I know that some of you have bee following the journey J and I took through Chile and Argentina this March. A couple of days ago I wrapped up our time in the lovely Torres Del Paine National Park. Chile was wonderful but it was time to move on and head east to Argentina, so, on a very rainy Monday morning, we loaded onto a bus for the 6-hour drive across the border to El Calafate.
Back in Puerto Natales we heard some people suggest skipping El Calafate entirely and head to El Chaltén instead where we could hike the majestic Fitz Roy. While I have no doubt that the hiking and scenery in El Chalten is incredible, our feet where done with hiking for a bit and we didn’t want to add another 4 hours to our journey.
Arriving in El Calafate that chilly afternoon, we crossed the main street and headed to our bed and breakfast, Hospedaje Lautaro. This was the BEST place we stayed our entire trip! It wasn’t fancy, but Belen and Dario, the couple who own the guesthouse along with their 3-year old girl Adina (dressed as Snow White… adorable), were some of the kindest, friendliest and warmest people we encountered on the trip. Belen helped us with all of our excursion bookings, knew every guest by name, left handwritten notes with candy on our bed and truly felt like a good friend after talking to her for only a few minutes. Dario knew less English but was equally as helpful and cooked AMAZING meals for dinner every night. It was such a joy staying there.
Walking the main street in town felt a bit like being in a mountain town like Breckenridge. Argentina has a lot of Swiss, Italian and Welsh immigrants and you could tell. Tea houses, trattorias and chocolate shops lined the streets along with North Face stores and adventure companies. Snow-capped mountains and a giant glacier awaited exploration just beyond the main street. Chocolates, pasta AND mountains? We automatically liked this town.
Tourists don’t travel to El Calafate to eat chocolate and pasta, though. They go there to see the Perito Moreno Glacier, one of three glaciers in Patagonia (and one of only a few in the world) that are actually growing. We headed out early Tuesday morning for the mini-trek on the glacier (my still aching feet couldn’t handle the full-day trek) which included a boat ride across the lake to get up close to this monster glacier, a 90-minute walk on the glacier with crampons to explore all the cracks, caves, streams and bright blue wonders of the ice, then, after boating back across the lake, 90 minutes to just sit and watch the glacier in all it’s glory.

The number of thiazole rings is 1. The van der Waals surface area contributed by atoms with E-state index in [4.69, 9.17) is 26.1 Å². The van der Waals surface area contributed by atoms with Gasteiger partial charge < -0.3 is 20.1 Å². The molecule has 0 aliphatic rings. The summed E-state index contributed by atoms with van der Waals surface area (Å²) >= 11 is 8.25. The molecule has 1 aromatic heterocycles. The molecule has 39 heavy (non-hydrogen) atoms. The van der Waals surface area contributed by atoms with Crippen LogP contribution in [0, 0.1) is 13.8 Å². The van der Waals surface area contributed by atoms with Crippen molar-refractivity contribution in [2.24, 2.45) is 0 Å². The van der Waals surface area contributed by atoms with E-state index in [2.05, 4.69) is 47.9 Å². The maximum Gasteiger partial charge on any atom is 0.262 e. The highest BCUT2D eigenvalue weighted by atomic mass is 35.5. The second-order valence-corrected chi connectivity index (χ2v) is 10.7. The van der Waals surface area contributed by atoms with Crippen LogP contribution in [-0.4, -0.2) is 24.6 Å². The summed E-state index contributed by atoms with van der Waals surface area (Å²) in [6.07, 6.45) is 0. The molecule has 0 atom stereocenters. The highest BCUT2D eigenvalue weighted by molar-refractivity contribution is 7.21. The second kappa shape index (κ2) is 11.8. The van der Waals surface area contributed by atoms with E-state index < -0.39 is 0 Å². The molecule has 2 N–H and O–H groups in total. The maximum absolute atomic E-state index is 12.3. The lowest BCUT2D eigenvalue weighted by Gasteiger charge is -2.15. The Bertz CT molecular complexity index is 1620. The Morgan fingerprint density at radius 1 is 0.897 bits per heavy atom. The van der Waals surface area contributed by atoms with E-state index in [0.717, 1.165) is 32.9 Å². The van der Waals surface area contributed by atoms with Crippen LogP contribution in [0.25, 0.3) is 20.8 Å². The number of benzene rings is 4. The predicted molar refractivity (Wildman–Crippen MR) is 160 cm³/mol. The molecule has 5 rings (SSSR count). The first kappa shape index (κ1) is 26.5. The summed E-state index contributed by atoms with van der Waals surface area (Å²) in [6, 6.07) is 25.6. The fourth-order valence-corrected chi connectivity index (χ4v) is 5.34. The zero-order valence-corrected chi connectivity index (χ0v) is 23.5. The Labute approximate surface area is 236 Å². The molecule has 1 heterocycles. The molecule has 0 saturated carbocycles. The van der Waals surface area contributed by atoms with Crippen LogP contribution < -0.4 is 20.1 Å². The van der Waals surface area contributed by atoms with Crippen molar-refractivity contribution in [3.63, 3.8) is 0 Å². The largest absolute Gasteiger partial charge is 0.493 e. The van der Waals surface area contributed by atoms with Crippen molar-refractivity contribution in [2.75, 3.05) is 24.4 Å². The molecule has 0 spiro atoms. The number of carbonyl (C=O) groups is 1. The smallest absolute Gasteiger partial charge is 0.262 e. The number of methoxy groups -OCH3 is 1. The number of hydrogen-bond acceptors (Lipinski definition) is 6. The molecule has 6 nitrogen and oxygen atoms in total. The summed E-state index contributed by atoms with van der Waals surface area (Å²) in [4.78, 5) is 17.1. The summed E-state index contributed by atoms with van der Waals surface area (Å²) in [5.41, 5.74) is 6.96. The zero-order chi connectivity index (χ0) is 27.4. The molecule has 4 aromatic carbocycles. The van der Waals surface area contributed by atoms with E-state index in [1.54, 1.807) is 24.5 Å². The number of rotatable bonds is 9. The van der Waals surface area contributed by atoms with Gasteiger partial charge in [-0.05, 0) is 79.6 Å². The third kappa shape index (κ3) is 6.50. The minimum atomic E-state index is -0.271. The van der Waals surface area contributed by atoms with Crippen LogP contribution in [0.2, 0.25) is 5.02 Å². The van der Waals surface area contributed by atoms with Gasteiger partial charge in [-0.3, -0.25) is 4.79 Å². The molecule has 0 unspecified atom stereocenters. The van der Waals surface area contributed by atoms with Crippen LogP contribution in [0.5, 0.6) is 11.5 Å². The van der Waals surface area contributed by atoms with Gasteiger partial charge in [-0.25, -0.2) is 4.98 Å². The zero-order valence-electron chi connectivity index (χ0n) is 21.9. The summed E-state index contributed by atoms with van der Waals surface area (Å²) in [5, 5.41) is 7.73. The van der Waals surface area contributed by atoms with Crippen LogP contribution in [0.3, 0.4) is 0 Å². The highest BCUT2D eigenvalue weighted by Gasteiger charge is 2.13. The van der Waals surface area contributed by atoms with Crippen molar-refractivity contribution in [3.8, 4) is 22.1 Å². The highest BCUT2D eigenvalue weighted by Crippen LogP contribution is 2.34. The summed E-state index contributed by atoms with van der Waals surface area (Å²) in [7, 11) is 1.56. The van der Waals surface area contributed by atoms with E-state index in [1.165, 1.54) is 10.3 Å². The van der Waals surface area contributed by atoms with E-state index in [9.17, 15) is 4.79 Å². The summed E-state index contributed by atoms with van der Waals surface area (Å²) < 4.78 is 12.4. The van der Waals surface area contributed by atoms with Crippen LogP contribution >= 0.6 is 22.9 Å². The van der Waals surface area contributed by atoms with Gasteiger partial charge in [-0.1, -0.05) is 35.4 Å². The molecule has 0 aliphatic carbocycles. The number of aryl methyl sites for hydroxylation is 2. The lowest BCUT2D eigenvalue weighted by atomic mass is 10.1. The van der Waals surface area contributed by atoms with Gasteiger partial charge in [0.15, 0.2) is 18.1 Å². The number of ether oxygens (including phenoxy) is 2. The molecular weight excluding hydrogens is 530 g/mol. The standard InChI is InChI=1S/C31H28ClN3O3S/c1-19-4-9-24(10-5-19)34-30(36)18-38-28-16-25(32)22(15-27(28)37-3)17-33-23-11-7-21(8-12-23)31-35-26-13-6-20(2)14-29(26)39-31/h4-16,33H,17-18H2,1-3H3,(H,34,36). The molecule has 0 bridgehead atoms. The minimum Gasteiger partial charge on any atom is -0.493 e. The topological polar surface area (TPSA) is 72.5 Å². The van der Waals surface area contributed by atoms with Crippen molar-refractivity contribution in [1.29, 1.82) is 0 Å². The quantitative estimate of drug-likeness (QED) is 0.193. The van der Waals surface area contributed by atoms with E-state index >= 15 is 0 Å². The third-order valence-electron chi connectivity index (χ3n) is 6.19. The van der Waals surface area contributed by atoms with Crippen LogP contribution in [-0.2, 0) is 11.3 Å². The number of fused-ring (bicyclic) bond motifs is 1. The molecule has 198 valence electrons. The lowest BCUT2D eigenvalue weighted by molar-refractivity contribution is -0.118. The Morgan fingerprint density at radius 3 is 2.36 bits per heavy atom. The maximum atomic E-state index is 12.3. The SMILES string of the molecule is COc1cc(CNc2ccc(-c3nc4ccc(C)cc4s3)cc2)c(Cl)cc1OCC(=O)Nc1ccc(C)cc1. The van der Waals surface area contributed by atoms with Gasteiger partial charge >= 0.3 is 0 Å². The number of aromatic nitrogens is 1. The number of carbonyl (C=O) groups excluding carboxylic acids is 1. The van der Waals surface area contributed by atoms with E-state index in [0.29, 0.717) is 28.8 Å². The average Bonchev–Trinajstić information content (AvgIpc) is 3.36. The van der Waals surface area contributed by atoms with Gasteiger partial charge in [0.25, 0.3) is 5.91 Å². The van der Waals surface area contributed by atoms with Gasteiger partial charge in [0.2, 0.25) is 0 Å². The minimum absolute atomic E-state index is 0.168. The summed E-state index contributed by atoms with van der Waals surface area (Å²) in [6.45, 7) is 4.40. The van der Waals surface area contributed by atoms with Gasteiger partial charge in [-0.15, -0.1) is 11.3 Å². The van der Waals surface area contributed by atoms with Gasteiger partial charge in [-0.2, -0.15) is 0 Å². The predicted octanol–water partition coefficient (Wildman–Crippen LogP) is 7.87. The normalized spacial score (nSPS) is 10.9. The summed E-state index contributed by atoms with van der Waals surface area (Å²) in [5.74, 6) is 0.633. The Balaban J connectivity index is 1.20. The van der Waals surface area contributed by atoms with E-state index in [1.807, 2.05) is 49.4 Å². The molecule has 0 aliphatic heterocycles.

This might not sound super exciting but let me tell you, this was one of the most spectacular places I’ve EVER been in the world! The glacier is around 150 feet tall and goes back for miles. The blue hues in the ice are so bright that you think they can’t possibly be real, and yet somehow they are.
And then you hear it — it sounds like a canon going off — a crack so loud that it makes you jump.
Looking towards the water you witness a piece of ice as big as a small house breaking off and crashing into the lake creating a huge splash and a giant wave. Everyone cheers and claps. AMAZING! Every time a piece of the glacier fell, it was like witnessing magic and you wanted to see just one more. And then one more after that.
The glacier trek was pretty awesome in itself. Strapping crampons to our book (metal spikes that dig into the ice to keep you from slipping and falling), we slowly made our way onto the ice. Our group was pretty slow moving, but taking in the beauty of the ice, I didn’t really mind. We had plenty of time to take pictures, drink from the glacier streams and explore. The tour ended with shots of whiskey on the rocks (shaved glacier ice, of course) and little Argentinean chocolate covered cookies called alfajores (yum).
Back in town we ate dinner at an amazing restaurant called La Zaina, an old barn-like building filled with antique furniture and collectables. Two young hipsters run the tiny kitchen, making everything from scratch including baked goods served on grandma’s old china while pouring libations. Rock concert videos are projected on the wall while you eat (unless it’s a weekend when they have live music or dancing). The food was delish! We started with empanadas which were buttery, flaky deliciousness filled with beef. I had a bowl of veggie soup for dinner while J tried the Milanesa, a thin breaded veal patty covered in tomato sauce and mozzarella cheese. Holy moly! We liked this place so much we return a night or two later for round two.
Stayed At: Hospedaje Lautaro One of our favorite places to stay on the trip! Kind hosts, simple rooms and a private bathroom. They will arrange any activity or transportation you need. Breakfast is basic but served whenever you want it, and dinner is additional but delicious.
Ate At: La Zaina. Warm, friendly, delicious. Try their empanadas and be sure to eat a slice of pie before you go.
Activity: Mini-trek on the glacier with Hielo & Aventura. They are the only company that does treks ON the glacier. A bit pricey but totally worth it.